In bad news for seat recliners and good news for people with arms and legs and knees that need room to operate, British Airways just became the latest airline to announce it’s doing away with seats that slip back into other people’s suppers.
The airline just revealed that 35 of its new short-haul aircraft introduced over the next five years will have seats pre-set to “gentle recline to ensure everyone in the cabin enjoys a comfortable journey.”
The company joins the likes of Allegiant Air, Ryanair, and Norwegian in phasing out the seats and, for someone who’s suffered enough hunched, cramped miles with a stranger’s scalp inches from his face, this is the best news of the year so far.
As you may have guessed, I’m ardently anti-recline.
Why? I suppose it’s not so much the fact that at 6’2”(ish), I have to slump down in my own seat to see what’s on the TV screen, or how I have to angle my knees into the aisle only to be periodically bashed by passing trolleys, or when people slam their body into my personal space. It’s not that I have to eat like a velociraptor from a tray hanging under someone’s supine body, or contort into k-shapes to get out and off to the toilet, or read a newspaper folded into squares.
It’s that the people who recline, who often push that dreaded button minutes after takeoff and stay that way until the attendants force them to return upright, exude an intensely irritating “f*ck you” insouciance that’s only barely tempered with the odd shake of their seat when it looks like they’re drifting off. (Sweet revenge helps the miles go quicker.)
Whichever side of the slipped back seat you’re on, to recline or not to recline is one of the fiercest debates of modern times, and there have been casualties on both sides. Witness the embarrassing brawl on a Southwest flight in Burbank recently that saw chipped teeth, swollen eyes, and one man pinned against an overhead bin:
Or that infamous New Jersey to Denver flight that was diverted after two grown adults got into a fight over the use of the Knee Defender, a cheap gadget that blocks the person in front from reclining. When a 48-year-old man tried to attach the wedge-shaped thing to the seat in front, a woman threw water in his face and it just got more dignified from there. The pair were eventually left in Chicago while the rest of the plane went on with their journeys and lives.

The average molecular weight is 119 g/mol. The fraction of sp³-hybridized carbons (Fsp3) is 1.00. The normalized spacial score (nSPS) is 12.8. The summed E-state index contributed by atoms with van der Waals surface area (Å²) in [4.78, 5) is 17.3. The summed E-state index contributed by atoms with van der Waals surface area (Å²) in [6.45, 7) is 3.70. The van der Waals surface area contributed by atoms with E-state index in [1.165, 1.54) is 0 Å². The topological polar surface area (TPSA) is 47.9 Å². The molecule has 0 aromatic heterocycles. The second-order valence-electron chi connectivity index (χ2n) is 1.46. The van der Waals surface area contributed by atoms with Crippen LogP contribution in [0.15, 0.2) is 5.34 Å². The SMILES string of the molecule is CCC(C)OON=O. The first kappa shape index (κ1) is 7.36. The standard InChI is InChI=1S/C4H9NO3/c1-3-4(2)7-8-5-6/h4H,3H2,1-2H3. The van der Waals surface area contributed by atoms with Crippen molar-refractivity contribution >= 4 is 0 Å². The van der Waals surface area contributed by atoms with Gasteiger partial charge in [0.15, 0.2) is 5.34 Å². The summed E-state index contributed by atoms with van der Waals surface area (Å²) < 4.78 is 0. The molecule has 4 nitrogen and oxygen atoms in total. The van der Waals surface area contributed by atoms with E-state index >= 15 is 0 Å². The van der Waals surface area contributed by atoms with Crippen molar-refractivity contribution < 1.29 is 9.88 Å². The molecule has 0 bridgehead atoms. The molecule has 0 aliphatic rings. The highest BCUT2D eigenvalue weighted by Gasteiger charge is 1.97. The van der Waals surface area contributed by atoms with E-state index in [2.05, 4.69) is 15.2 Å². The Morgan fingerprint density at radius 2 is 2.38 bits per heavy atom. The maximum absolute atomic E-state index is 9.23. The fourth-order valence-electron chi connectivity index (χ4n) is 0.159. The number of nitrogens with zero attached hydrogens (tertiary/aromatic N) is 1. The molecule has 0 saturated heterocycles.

People who recline argue that they’ve paid for their ticket and should utilize everything they can to make their journey more comfortable, particularly in an era where legroom is shrinking and airlines conceive new ways to narrow seats, restrict baggage, and generally make life miserable for customers. But should this be at the expense of a similarly suffering stranger behind them? Maybe they should pay for business class instead.
Some saw British Airways’ new move as a mere cost-cutting extension — the airline recently removed free food and drink from economy for short-haul trips too. And non-reclining aircraft seats are apparently lighter and thus more fuel efficient, saving airlines extra cash. But seats with a lower carbon emission count are fine by me.
The Economist recently reported on a study that tried to monetize the value of those inches of airspace that cause so much grief. Two law professors, Christopher Buccafusco and Christopher Jon Sprigman, attempted to quantify the value of the disputed territory by asking people on a six hour flight what they would have to be paid to not recline their seat and what they would pay to have the person in front not recline.
Recliners asked for $41 to stay upright while those behind would only pay $18 to prevent it happening. However, if perceived ownership of the space reverted to the person behind, recliners would only pay $12 to recline, and people behind wouldn’t sell their space for less than $39.
So really, the value of the space depended on who ‘owned’ it in the first place. And that is something that will be disputed until the end of time. So maybe we should just get rid of all reclining seats and be done with it.